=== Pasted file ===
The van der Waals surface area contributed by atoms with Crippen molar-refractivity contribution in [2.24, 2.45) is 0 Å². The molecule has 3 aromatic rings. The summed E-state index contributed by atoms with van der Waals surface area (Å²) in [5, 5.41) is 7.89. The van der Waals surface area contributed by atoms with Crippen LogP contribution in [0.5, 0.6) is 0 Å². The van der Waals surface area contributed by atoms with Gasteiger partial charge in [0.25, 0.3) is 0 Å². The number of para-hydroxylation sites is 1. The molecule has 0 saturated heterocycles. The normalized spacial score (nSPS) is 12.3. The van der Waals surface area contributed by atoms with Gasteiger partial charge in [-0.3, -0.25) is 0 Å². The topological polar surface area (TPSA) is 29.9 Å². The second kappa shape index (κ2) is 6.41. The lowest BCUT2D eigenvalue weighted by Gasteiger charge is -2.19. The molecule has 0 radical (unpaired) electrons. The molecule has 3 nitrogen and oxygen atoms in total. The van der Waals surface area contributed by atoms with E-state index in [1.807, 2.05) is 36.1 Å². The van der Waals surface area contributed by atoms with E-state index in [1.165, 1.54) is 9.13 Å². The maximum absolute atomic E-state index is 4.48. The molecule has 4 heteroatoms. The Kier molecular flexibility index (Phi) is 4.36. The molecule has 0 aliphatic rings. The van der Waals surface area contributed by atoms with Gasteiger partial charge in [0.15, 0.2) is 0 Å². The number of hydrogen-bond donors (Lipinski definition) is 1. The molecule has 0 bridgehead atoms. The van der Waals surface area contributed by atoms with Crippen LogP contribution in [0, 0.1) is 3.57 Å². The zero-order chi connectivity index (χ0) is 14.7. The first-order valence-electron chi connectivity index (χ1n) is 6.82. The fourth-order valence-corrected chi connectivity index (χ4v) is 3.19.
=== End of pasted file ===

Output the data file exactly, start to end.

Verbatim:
The van der Waals surface area contributed by atoms with Crippen molar-refractivity contribution in [2.24, 2.45) is 0 Å². The molecule has 3 aromatic rings. The summed E-state index contributed by atoms with van der Waals surface area (Å²) in [5, 5.41) is 7.89. The van der Waals surface area contributed by atoms with Crippen LogP contribution in [0.5, 0.6) is 0 Å². The van der Waals surface area contributed by atoms with Gasteiger partial charge in [0.25, 0.3) is 0 Å². The number of para-hydroxylation sites is 1. The molecule has 0 saturated heterocycles. The normalized spacial score (nSPS) is 12.3. The van der Waals surface area contributed by atoms with Gasteiger partial charge in [-0.3, -0.25) is 0 Å². The topological polar surface area (TPSA) is 29.9 Å². The second kappa shape index (κ2) is 6.41. The lowest BCUT2D eigenvalue weighted by Gasteiger charge is -2.19. The molecule has 0 radical (unpaired) electrons. The molecule has 3 nitrogen and oxygen atoms in total. The van der Waals surface area contributed by atoms with E-state index in [1.807, 2.05) is 36.1 Å². The van der Waals surface area contributed by atoms with E-state index in [1.165, 1.54) is 9.13 Å². The maximum absolute atomic E-state index is 4.48. The molecule has 4 heteroatoms. The Kier molecular flexibility index (Phi) is 4.36. The molecule has 0 aliphatic rings. The van der Waals surface area contributed by atoms with Gasteiger partial charge in [0.15, 0.2) is 0 Å². The number of hydrogen-bond donors (Lipinski definition) is 1. The molecule has 0 bridgehead atoms. The van der Waals surface area contributed by atoms with Crippen LogP contribution in [0, 0.1) is 3.57 Å². The zero-order chi connectivity index (χ0) is 14.7. The first-order valence-electron chi connectivity index (χ1n) is 6.82. The fourth-order valence-corrected chi connectivity index (χ4v) is 3.19.